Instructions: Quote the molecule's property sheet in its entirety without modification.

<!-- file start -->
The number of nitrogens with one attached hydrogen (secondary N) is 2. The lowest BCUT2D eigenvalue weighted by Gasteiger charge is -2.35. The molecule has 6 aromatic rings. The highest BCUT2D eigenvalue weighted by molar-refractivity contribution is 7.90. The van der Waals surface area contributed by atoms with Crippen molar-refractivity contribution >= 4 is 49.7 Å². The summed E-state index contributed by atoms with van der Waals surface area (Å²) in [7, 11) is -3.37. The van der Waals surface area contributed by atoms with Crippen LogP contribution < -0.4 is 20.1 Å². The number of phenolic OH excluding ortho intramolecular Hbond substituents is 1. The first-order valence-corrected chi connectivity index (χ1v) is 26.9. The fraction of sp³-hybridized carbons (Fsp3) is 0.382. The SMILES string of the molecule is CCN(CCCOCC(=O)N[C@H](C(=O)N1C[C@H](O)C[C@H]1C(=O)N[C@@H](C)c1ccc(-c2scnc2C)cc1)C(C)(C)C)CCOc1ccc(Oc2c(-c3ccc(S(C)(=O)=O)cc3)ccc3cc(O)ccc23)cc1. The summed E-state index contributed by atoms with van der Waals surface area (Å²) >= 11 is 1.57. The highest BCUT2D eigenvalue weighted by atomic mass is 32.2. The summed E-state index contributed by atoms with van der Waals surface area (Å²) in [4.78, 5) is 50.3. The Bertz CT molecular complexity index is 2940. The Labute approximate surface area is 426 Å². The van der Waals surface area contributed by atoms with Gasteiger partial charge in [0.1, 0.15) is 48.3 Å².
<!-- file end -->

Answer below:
The number of nitrogens with one attached hydrogen (secondary N) is 2. The lowest BCUT2D eigenvalue weighted by Gasteiger charge is -2.35. The molecule has 6 aromatic rings. The highest BCUT2D eigenvalue weighted by molar-refractivity contribution is 7.90. The van der Waals surface area contributed by atoms with Crippen molar-refractivity contribution >= 4 is 49.7 Å². The summed E-state index contributed by atoms with van der Waals surface area (Å²) in [7, 11) is -3.37. The van der Waals surface area contributed by atoms with Crippen LogP contribution < -0.4 is 20.1 Å². The number of phenolic OH excluding ortho intramolecular Hbond substituents is 1. The first-order valence-corrected chi connectivity index (χ1v) is 26.9. The fraction of sp³-hybridized carbons (Fsp3) is 0.382. The SMILES string of the molecule is CCN(CCCOCC(=O)N[C@H](C(=O)N1C[C@H](O)C[C@H]1C(=O)N[C@@H](C)c1ccc(-c2scnc2C)cc1)C(C)(C)C)CCOc1ccc(Oc2c(-c3ccc(S(C)(=O)=O)cc3)ccc3cc(O)ccc23)cc1. The summed E-state index contributed by atoms with van der Waals surface area (Å²) >= 11 is 1.57. The highest BCUT2D eigenvalue weighted by atomic mass is 32.2. The summed E-state index contributed by atoms with van der Waals surface area (Å²) in [4.78, 5) is 50.3. The Bertz CT molecular complexity index is 2940. The Labute approximate surface area is 426 Å². The van der Waals surface area contributed by atoms with Gasteiger partial charge in [0.1, 0.15) is 48.3 Å².